APOE4 is the strongest genetic risk factor for late-onset Alzheimer disease. ApoE4 increases brain amyloid-β pathology relative to other ApoE isoforms. However, whether APOE independently influences tau pathology, the other major proteinopathy of Alzheimer disease and other tauopathies, or tau-mediated neurodegeneration, is not clear. By generating P301S tau transgenic mice on either a human ApoE knock-in (KI) or ApoE knockout (KO) background, here we show that P301S/E4 mice have significantly higher tau levels in the brain and a greater extent of somatodendritic tau redistribution by three months of age compared with P301S/E2, P301S/E3, and P301S/EKO mice. By nine months of age, P301S mice with different ApoE genotypes display distinct phosphorylated tau protein (p-tau) staining patterns. P301S/E4 mice develop markedly more brain atrophy and neuroinflammation than P301S/E2 and P301S/E3 mice, whereas P301S/EKO mice are largely protected from these changes. In vitro, E4-expressing microglia exhibit higher innate immune reactivity after lipopolysaccharide treatment. Co-culturing P301S tau-expressing neurons with E4-expressing mixed glia results in a significantly higher level of tumour-necrosis factor-α (TNF-α) secretion and markedly reduced neuronal viability compared with neuron/E2 and neuron/E3 co-cultures. Neurons co-cultured with EKO glia showed the greatest viability with the lowest level of secreted TNF-α. Treatment of P301S neurons with recombinant ApoE (E2, E3, E4) also leads to some neuronal damage and death compared with the absence of ApoE, with ApoE4 exacerbating the effect. In individuals with a sporadic primary tauopathy, the presence of an ε4 allele is associated with more severe regional neurodegeneration. In individuals who are positive for amyloid-β pathology with symptomatic Alzheimer disease who usually have tau pathology, ε4-carriers demonstrate greater rates of disease progression. Our results demonstrate that ApoE affects tau pathogenesis, neuroinflammation, and tau-mediated neurodegeneration independently of amyloid-β pathology. ApoE4 exerts a ‘toxic’ gain of function whereas the absence of ApoE is protective.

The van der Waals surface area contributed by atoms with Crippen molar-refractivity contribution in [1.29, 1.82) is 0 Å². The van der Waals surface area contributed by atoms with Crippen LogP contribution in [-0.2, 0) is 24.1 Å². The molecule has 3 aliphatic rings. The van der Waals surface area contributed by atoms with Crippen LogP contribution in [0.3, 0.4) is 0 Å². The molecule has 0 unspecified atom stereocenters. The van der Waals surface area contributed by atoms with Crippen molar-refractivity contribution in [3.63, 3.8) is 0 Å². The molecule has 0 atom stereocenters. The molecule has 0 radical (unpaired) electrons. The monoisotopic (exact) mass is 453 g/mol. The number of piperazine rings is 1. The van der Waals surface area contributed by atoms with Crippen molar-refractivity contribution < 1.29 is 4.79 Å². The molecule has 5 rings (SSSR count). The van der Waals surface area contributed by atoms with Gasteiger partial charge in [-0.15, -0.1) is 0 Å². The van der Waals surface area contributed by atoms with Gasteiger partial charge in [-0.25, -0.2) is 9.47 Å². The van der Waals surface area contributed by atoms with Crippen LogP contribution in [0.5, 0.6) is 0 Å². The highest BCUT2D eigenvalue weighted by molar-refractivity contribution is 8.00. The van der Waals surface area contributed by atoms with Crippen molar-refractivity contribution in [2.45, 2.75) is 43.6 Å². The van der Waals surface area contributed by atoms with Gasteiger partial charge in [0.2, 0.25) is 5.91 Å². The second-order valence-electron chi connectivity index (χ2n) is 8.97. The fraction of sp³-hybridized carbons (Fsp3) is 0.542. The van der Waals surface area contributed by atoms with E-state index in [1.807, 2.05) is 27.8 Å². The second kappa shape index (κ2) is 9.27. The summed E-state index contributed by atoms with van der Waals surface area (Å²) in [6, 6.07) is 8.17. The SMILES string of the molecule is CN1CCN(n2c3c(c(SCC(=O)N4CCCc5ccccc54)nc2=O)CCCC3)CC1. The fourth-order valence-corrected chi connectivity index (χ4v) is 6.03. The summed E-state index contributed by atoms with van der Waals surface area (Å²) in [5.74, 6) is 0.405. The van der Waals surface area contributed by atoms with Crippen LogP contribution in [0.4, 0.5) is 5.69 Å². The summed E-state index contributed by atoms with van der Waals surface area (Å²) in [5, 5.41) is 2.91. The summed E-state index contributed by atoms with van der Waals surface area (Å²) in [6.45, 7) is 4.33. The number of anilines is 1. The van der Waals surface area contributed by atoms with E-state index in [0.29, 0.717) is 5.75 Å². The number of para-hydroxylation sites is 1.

Author and article information

                (713) 798-8337 , jankowsk@bcm.edu
                (713) 798-5804 , huiz@bcm.edu
                Mol Neurodegener
                Mol Neurodegener
                Molecular Neurodegeneration
                BioMed Central (London )
                22 December 2017
                22 December 2017
                : 12
                [1 ]ISNI 0000 0001 2160 926X, GRID grid.39382.33, Department of Neuroscience, , Baylor College of Medicine, ; Houston, TX 77030 USA
                [2 ]ISNI 0000 0001 2160 926X, GRID grid.39382.33, Department of Neurology, , Baylor College of Medicine, ; Houston, TX 77030 USA
                [3 ]ISNI 0000 0001 2160 926X, GRID grid.39382.33, Department of Neurosurgery, , Baylor College of Medicine, ; Houston, TX 77030 USA
                [4 ]ISNI 0000 0001 2160 926X, GRID grid.39382.33, Department of Molecular and Cellular Biology, , Baylor College of Medicine, ; Houston, TX 77030 USA
                [5 ]ISNI 0000 0001 2160 926X, GRID grid.39382.33, Huffington Center on Aging, , Baylor College of Medicine, ; Houston, TX 77030 USA
                [6 ]ISNI 0000 0001 2160 926X, GRID grid.39382.33, Department of Molecular and Human Genetics, , Baylor College of Medicine, ; Houston, TX 77030 USA
                © The Author(s). 2017

                Open AccessThis article is distributed under the terms of the Creative Commons Attribution 4.0 International License ( http://creativecommons.org/licenses/by/4.0/), which permits unrestricted use, distribution, and reproduction in any medium, provided you give appropriate credit to the original author(s) and the source, provide a link to the Creative Commons license, and indicate if changes were made. The Creative Commons Public Domain Dedication waiver ( http://creativecommons.org/publicdomain/zero/1.0/) applies to the data made available in this article, unless otherwise stated.

                Funded by: FundRef http://dx.doi.org/10.13039/100000049, National Institute on Aging;
                Award ID: AG058188
                Award ID: AG056028
                Award ID: AG054160
                Award ID: AG020670
                Award ID: AG032051
                Award ID: AG054111
                Award Recipient :
                Funded by: FundRef http://dx.doi.org/10.13039/100000065, National Institute of Neurological Disorders and Stroke;
                Award ID: NS092615
                Award ID: NS093652
                Award Recipient :
                Custom metadata
                © The Author(s) 2017

                transgenic mouse,knockout,knock-in,amyloid precursor protein,app,,tau,mapt,trem2,apolipoprotein e,apoe
                transgenic mouse, knockout, knock-in, amyloid precursor protein, app, , tau, mapt, trem2, apolipoprotein e, apoe


                Comment on this article